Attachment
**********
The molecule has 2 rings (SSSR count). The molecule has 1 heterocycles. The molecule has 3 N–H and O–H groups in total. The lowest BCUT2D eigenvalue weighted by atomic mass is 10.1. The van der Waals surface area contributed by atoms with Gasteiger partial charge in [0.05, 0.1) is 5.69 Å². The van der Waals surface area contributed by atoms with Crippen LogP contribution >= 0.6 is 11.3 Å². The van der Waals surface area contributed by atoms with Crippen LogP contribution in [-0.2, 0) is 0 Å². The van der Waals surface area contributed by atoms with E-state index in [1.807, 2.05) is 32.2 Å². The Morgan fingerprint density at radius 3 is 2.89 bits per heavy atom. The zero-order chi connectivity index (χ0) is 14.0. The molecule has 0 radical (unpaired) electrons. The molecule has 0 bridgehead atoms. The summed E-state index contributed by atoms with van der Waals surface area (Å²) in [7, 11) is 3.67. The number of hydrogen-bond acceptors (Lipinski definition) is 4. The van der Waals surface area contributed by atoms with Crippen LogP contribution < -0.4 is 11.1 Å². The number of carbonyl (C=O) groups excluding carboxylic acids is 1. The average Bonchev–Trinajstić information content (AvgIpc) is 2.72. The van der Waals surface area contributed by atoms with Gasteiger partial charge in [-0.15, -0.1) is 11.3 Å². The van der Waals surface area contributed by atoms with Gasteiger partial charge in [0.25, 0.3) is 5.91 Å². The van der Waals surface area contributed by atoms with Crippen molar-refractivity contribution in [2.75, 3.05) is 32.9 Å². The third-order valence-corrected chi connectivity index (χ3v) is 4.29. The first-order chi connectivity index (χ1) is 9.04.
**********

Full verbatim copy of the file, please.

The molecule has 2 rings (SSSR count). The molecule has 1 heterocycles. The molecule has 3 N–H and O–H groups in total. The lowest BCUT2D eigenvalue weighted by atomic mass is 10.1. The van der Waals surface area contributed by atoms with Gasteiger partial charge in [0.05, 0.1) is 5.69 Å². The van der Waals surface area contributed by atoms with Crippen LogP contribution >= 0.6 is 11.3 Å². The van der Waals surface area contributed by atoms with Crippen LogP contribution in [-0.2, 0) is 0 Å². The van der Waals surface area contributed by atoms with E-state index in [1.807, 2.05) is 32.2 Å². The Morgan fingerprint density at radius 3 is 2.89 bits per heavy atom. The zero-order chi connectivity index (χ0) is 14.0. The molecule has 0 radical (unpaired) electrons. The molecule has 0 bridgehead atoms. The summed E-state index contributed by atoms with van der Waals surface area (Å²) in [7, 11) is 3.67. The number of hydrogen-bond acceptors (Lipinski definition) is 4. The van der Waals surface area contributed by atoms with Crippen LogP contribution < -0.4 is 11.1 Å². The number of carbonyl (C=O) groups excluding carboxylic acids is 1. The average Bonchev–Trinajstić information content (AvgIpc) is 2.72. The van der Waals surface area contributed by atoms with Gasteiger partial charge in [-0.15, -0.1) is 11.3 Å². The van der Waals surface area contributed by atoms with Gasteiger partial charge in [0.25, 0.3) is 5.91 Å². The van der Waals surface area contributed by atoms with Crippen molar-refractivity contribution in [2.75, 3.05) is 32.9 Å². The third-order valence-corrected chi connectivity index (χ3v) is 4.29. The first-order chi connectivity index (χ1) is 9.04.